“We are not part of the kharif season, but we are part of the rabi season. In rabi season, premium is lower. We have received about Rs 800-900 crore in this rabi season.
“But now that the season is over, the collection will not go up much until the end of the fiscal,” said company’s Chairman & Managing Director K. Sanath Kumar.
“So far, the government has infused around Rs 15,000 crore in the form of premium under the PMFBY. The government infusion is expected to touch Rs 20,000 crore by the end of the fiscal,” he said at a conference organised by the Bengal Chamber of Commerce and Industry here.
With a view to de-risk agriculture of vagaries of nature, the PMFBY, which was launched by Prime Minister Narendra Modi in February last year, replaced the National Agriculture Insurance Scheme (NAIS) and the Modified National Agriculture Insurance Scheme (MNAIS).
According to the scheme, there would be a uniform premium of only two per cent to be paid by the farmers for all Kharif crops and 1.5 per cent for all rabi crops. In case of annual commercial and horticultural crops, the premium to be paid by the farmers would be only 5 per cent.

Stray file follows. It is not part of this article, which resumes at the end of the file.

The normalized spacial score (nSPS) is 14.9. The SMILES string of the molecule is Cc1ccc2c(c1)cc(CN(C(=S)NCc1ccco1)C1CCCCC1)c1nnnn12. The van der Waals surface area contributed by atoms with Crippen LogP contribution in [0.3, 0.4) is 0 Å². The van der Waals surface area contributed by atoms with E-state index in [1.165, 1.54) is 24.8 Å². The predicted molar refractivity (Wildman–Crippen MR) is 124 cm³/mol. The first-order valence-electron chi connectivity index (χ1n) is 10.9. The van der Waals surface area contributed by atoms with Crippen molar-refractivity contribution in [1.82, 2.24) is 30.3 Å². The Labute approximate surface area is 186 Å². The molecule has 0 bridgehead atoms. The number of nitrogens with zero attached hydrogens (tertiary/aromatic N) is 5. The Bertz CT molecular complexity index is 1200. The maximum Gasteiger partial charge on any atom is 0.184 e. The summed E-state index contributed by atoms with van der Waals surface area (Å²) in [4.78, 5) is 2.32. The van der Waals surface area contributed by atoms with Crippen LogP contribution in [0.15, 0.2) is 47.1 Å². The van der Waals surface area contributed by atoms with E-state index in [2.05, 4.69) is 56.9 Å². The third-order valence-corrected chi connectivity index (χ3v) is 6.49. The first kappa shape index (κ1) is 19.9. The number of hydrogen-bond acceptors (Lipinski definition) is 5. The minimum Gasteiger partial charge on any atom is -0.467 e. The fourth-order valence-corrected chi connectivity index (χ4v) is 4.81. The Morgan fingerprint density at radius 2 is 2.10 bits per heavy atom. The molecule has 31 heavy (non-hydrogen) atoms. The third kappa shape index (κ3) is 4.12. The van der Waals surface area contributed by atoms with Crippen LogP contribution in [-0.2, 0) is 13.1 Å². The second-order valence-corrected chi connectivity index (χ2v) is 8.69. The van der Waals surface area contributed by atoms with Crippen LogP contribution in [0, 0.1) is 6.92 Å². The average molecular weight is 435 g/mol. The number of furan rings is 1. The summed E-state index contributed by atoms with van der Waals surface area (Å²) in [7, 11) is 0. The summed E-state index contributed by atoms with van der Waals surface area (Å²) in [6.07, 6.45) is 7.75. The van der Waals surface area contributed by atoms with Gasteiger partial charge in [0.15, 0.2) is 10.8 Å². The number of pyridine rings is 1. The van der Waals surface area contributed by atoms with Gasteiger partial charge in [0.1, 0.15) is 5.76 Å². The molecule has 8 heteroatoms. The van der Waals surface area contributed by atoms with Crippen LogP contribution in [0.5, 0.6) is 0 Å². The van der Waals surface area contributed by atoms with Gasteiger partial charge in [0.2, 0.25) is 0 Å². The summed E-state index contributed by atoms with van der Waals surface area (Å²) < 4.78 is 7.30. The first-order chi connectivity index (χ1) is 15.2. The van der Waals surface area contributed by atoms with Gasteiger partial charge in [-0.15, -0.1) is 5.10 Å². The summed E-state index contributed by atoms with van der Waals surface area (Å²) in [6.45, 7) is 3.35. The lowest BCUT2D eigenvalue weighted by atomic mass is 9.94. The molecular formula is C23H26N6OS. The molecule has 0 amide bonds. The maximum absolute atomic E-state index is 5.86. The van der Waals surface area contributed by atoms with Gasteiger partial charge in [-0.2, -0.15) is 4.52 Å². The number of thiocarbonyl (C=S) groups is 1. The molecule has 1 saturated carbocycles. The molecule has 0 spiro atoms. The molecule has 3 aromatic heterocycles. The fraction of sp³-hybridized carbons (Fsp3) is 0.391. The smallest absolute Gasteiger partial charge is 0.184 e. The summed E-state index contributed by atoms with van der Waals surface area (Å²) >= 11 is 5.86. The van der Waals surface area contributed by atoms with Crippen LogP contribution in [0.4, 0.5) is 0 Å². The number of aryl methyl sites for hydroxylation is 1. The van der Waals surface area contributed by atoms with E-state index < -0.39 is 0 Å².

The premium rates to be paid by the farmers are low and the balance premium will be paid by the government to provide full insurance amount to the farmers against crop loss on account of natural calamities.
There is no upper limit on the government subsidy. Even if balance premium is 90 per cent, it will be borne by the government.
Speaking about the overall non-life insurance industry, Sanath Kumar said the general insurance companies on an average are seeing 30 per cent year-on-year growth, but they are not able to make underwriting profitable.
He also said the underwriting losses of all the companies were to the tune of Rs 10,000 crore in 2014-15 and it increased to around Rs 15,000 crore in 2015-16.
“As on September 30, in the current fiscal (2016-17), all the companies, except one company which reported underwriting surplus, incurred underwriting losses,” he said.
According to Sanath Kumar, the city-headquartered insurer has been looking at improving solvency ratio before listing in the stock exchanges in the next fiscal.
Solvency margin is how much an insurance company has in the form of prescribed assets over liabilities. It helps investors determine the financial strength of the company.
The Insurance Regulatory Development Authority of India has set the ratio at 1.5 and all insurance companies are required to maintain the solvency ratio. The general insurer reported a solvency ratio of 1.2 in the first six months of the current fiscal (2016-17).